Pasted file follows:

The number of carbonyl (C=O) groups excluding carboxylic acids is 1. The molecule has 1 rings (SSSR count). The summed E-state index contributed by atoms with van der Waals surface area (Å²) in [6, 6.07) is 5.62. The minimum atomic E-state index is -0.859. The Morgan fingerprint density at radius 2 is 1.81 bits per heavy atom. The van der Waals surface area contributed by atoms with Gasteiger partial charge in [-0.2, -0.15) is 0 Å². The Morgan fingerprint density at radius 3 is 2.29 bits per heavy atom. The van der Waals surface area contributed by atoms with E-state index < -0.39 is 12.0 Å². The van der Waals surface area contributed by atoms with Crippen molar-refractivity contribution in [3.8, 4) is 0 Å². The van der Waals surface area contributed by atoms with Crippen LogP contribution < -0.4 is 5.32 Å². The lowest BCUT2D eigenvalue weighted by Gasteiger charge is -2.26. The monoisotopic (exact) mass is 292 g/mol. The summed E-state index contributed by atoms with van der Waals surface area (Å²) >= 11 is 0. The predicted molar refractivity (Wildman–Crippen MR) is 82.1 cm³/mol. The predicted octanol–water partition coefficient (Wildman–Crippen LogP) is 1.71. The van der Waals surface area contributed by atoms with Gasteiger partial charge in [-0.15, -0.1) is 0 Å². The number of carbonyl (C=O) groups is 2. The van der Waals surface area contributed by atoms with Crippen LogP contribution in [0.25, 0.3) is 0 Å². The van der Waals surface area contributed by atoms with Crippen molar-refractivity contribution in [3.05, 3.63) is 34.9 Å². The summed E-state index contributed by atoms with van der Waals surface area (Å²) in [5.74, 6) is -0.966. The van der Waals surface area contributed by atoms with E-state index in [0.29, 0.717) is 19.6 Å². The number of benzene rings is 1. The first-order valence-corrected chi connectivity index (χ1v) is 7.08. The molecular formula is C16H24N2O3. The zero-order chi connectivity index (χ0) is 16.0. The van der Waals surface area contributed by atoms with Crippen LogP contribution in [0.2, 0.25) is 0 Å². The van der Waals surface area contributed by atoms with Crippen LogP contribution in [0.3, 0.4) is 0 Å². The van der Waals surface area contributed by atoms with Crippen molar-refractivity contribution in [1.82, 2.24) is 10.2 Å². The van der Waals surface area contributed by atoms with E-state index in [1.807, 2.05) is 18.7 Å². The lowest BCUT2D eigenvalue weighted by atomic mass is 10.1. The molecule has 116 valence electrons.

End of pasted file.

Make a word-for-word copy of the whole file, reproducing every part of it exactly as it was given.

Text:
The number of carbonyl (C=O) groups excluding carboxylic acids is 1. The molecule has 1 rings (SSSR count). The summed E-state index contributed by atoms with van der Waals surface area (Å²) in [6, 6.07) is 5.62. The minimum atomic E-state index is -0.859. The Morgan fingerprint density at radius 2 is 1.81 bits per heavy atom. The van der Waals surface area contributed by atoms with Gasteiger partial charge in [-0.2, -0.15) is 0 Å². The Morgan fingerprint density at radius 3 is 2.29 bits per heavy atom. The van der Waals surface area contributed by atoms with E-state index < -0.39 is 12.0 Å². The van der Waals surface area contributed by atoms with Crippen molar-refractivity contribution in [3.8, 4) is 0 Å². The van der Waals surface area contributed by atoms with Crippen LogP contribution < -0.4 is 5.32 Å². The lowest BCUT2D eigenvalue weighted by Gasteiger charge is -2.26. The monoisotopic (exact) mass is 292 g/mol. The summed E-state index contributed by atoms with van der Waals surface area (Å²) >= 11 is 0. The predicted molar refractivity (Wildman–Crippen MR) is 82.1 cm³/mol. The predicted octanol–water partition coefficient (Wildman–Crippen LogP) is 1.71. The van der Waals surface area contributed by atoms with Gasteiger partial charge in [-0.15, -0.1) is 0 Å². The number of carbonyl (C=O) groups is 2. The van der Waals surface area contributed by atoms with Crippen LogP contribution in [0.25, 0.3) is 0 Å². The van der Waals surface area contributed by atoms with Crippen molar-refractivity contribution in [3.05, 3.63) is 34.9 Å². The summed E-state index contributed by atoms with van der Waals surface area (Å²) in [5.74, 6) is -0.966. The van der Waals surface area contributed by atoms with E-state index in [0.29, 0.717) is 19.6 Å². The number of benzene rings is 1. The first-order valence-corrected chi connectivity index (χ1v) is 7.08. The molecular formula is C16H24N2O3. The zero-order chi connectivity index (χ0) is 16.0. The van der Waals surface area contributed by atoms with Crippen LogP contribution in [0.2, 0.25) is 0 Å². The van der Waals surface area contributed by atoms with Crippen LogP contribution in [0.3, 0.4) is 0 Å². The van der Waals surface area contributed by atoms with Crippen molar-refractivity contribution in [1.82, 2.24) is 10.2 Å². The van der Waals surface area contributed by atoms with E-state index in [1.807, 2.05) is 18.7 Å². The lowest BCUT2D eigenvalue weighted by atomic mass is 10.1. The molecule has 116 valence electrons.